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INTB 2200 (27)
Lecture

Lines of Improvement.docx

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Department
International Business
Course
INTB 2200
Professor
Luming Wang
Semester
Winter

Description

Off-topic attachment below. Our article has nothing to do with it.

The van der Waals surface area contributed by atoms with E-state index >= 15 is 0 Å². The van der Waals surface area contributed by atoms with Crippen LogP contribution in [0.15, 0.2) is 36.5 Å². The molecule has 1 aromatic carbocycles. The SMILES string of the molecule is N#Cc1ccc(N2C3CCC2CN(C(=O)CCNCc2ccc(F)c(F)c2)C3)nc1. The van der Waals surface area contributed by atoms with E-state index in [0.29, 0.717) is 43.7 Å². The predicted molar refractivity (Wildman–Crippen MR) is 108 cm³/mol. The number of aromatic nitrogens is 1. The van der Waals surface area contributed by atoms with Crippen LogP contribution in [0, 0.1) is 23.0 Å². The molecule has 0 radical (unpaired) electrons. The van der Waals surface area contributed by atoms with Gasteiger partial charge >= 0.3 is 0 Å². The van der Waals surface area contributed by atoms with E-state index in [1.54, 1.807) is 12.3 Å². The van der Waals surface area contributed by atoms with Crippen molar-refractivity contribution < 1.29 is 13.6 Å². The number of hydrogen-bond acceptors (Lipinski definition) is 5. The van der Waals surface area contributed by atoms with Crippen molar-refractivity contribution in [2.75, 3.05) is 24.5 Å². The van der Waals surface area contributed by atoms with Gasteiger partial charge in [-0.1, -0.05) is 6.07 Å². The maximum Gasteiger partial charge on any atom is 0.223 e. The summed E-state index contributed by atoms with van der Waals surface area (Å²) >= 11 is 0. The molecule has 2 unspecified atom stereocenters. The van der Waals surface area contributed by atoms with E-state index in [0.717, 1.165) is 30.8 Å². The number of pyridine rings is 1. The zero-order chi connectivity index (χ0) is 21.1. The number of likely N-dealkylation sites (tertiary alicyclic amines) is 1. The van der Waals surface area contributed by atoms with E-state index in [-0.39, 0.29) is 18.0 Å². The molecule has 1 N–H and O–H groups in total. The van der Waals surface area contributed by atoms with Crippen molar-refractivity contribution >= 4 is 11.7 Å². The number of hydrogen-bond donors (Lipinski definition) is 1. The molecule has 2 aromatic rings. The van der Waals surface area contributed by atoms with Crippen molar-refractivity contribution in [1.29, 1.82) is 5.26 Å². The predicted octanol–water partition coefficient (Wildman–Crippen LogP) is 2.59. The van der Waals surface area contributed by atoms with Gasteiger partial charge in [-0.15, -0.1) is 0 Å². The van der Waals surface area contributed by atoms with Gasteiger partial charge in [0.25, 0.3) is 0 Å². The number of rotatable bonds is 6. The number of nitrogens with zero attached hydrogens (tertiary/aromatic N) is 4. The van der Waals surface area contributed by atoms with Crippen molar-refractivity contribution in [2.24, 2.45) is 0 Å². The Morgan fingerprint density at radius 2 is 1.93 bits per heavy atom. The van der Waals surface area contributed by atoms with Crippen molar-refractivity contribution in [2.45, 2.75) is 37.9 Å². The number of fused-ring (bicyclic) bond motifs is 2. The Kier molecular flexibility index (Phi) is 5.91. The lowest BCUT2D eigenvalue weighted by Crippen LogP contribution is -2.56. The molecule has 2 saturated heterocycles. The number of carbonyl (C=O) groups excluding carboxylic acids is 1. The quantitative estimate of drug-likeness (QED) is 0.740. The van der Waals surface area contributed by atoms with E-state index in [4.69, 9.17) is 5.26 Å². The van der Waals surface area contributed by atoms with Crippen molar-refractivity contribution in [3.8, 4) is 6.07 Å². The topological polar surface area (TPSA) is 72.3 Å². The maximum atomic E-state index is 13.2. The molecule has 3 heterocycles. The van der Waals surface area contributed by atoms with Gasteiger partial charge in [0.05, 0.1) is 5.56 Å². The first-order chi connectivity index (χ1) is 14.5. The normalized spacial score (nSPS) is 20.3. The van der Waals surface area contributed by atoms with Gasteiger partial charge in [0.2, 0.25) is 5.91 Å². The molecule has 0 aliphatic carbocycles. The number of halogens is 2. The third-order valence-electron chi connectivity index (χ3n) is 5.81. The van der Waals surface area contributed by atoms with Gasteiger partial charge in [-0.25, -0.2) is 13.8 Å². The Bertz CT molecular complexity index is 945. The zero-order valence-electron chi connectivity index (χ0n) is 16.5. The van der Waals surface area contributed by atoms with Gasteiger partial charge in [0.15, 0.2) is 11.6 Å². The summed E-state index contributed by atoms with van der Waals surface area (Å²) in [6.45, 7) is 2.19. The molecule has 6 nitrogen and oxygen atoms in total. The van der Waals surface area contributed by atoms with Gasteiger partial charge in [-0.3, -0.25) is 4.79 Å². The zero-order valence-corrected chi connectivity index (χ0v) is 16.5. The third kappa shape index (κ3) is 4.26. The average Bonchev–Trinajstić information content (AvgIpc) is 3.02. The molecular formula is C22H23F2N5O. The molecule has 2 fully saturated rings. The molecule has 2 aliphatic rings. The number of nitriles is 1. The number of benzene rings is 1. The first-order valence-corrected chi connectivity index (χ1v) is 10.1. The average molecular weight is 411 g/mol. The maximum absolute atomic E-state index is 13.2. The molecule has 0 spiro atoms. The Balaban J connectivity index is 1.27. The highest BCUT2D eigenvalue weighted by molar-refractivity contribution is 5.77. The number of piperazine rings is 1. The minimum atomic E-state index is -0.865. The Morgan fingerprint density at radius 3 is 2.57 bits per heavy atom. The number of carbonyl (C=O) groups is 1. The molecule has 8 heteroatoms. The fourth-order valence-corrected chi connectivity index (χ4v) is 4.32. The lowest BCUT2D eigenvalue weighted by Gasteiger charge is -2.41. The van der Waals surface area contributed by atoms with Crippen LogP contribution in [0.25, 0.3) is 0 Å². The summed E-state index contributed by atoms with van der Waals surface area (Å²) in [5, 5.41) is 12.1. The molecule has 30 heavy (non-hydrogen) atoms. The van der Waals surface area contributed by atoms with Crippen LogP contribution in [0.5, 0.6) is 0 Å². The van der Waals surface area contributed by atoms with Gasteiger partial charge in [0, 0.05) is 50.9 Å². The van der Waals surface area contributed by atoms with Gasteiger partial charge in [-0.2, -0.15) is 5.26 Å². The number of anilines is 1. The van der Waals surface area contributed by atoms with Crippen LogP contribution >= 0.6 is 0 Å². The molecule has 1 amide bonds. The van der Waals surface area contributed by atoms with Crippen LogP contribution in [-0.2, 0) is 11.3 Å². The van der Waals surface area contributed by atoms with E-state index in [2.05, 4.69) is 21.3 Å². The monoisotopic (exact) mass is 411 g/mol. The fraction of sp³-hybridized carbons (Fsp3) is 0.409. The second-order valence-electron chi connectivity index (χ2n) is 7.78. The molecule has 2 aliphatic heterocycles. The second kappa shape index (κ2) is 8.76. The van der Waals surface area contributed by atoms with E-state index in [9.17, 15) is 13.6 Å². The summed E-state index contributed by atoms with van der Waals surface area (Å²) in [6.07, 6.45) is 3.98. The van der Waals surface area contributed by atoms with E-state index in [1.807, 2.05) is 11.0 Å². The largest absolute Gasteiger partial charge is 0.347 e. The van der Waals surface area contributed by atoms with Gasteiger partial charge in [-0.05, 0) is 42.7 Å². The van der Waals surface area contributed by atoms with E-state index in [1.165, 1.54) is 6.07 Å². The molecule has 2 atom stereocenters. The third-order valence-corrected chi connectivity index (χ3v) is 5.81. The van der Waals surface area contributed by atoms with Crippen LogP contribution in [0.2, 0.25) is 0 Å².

Lines of Improvement Due to various defects in the agriculture market of India the traders (middlemen) occupy a unique position and due to such a unique position, the traders succeed in manipulating the market scenario and to take home a major proportion of the price paid by the consumer. In some cases like rice nearly 48% of the prices charged to the final consumer is siphoned away by the middlemen. A very small proportion of the consumers paid up price actually goes to the producer-seller. Any program of getting the farmer-producer out of this situation necessarily envolves the breaking up of the monopolistic powers of the trader. Measures to make the producers directly connected with the marketing of the produce are the need of the hour. This may be done by creating a situation where the cultivation has greater confidence in being able to sell his produce in the market. For this it is important to protect the producer‟s interest. Further maximum share of the consumer‟s routine can be had by the producer if the conditions of orderly marketing are created. Thus a need is felt to tackle the emerging problems of agricultural marketing more resolutely and efficiently than ever before by regulating the markets. It has been observed that well regulated markets create in the minds of cultivators a feeling of confidence. The producers believe that they get a fare deal in these regulated markets. Such a scenario provide for a mood where the farmer is willing to accept new ideas and strives to increase his agricultural produce. The value of such regulated markets thus can be exaggerated but it is yet to catch on in India. If the agriculturalist in India is to receive a higher price for his produce, if the needs and preferences of the consumer are to be conveyed to the producer with a minimum amount of delay and friction, and if the large scale industries are to secure a steady and reliable supply of raw material of uniform quality, obviously the defects in machinery for marketing of agricultured produce should be remedied as quickly as possible. It would be useless to increase the output of food, it would be equally futile to setup optimum standards of nutrition, unless means could be found to move food from the producer to the consumer at a price, which represents a fair remuneration to the producer and is within the consumer‟s ability to pay. Similar considerations also apply to other agricultural products and to fish and forest products. It is therefore necessary to remove the defects in the machinery for marketing of agricultural produce. An improved system of agricultural marketing, which will secure for the cultivator a larger proportion of consumer‟s price is a „sin qua non‟ for agricultural improvement in India. The following are the various Lines of Improvements: 1. Establishment of Regulated Markets 2. The market yard; amenities and facilities 3. Use of Standard weights and measures 4. Increased Provision of Storage and Warehousing facilities 5. Improvement of transportation facilities 6. Provision of marketing news 7. Standardization of contracts and payments of sales proceed 8. Improvement in Grading and Standardization 9. Remunerative Prices for Farmers 10. Development of Co-operative Marketing 1. Establishment of Regulated Markets: (What is Regulated Markets) Most of the defects and malpractices to the disadvantage of Producer-seller can be removed by the exercise of proper control over markets and this could be done by the establishment of Regulated Markets in the country. Markets may be regulated either by local bodies or under State legislation. As a result of the rationalisation of market charges alone, the producer-seller is benefited to the tune of 3 to 5 rupees for every 100 rupees worth of produce marketed by him in these markets. Besides, there has been the reduction in the market charges varying from 28% to 69% in various markets. There has also been an increase in the number of sellers bringing their produce to these markets. Until 1944 less than 40% of the produce was taken to the markets by the producers themselves. The average percentage has now gone to 70%. What are Regulated Markets? Markets that have rules and regulations with respect to the price of the product sold, the method and the produce in which the transactions take place are other similar market operations are said to be regulated markets. These regulated markets ensure a fair and level playing field for all viz. the producer, middlemen and buyer. This is done by eliminating the malpractices at the grass root level. Establishment and Regulation of Markets in India The most effective and direct measures to improve the conditions of the markets as taken by the government through regulating the markets and
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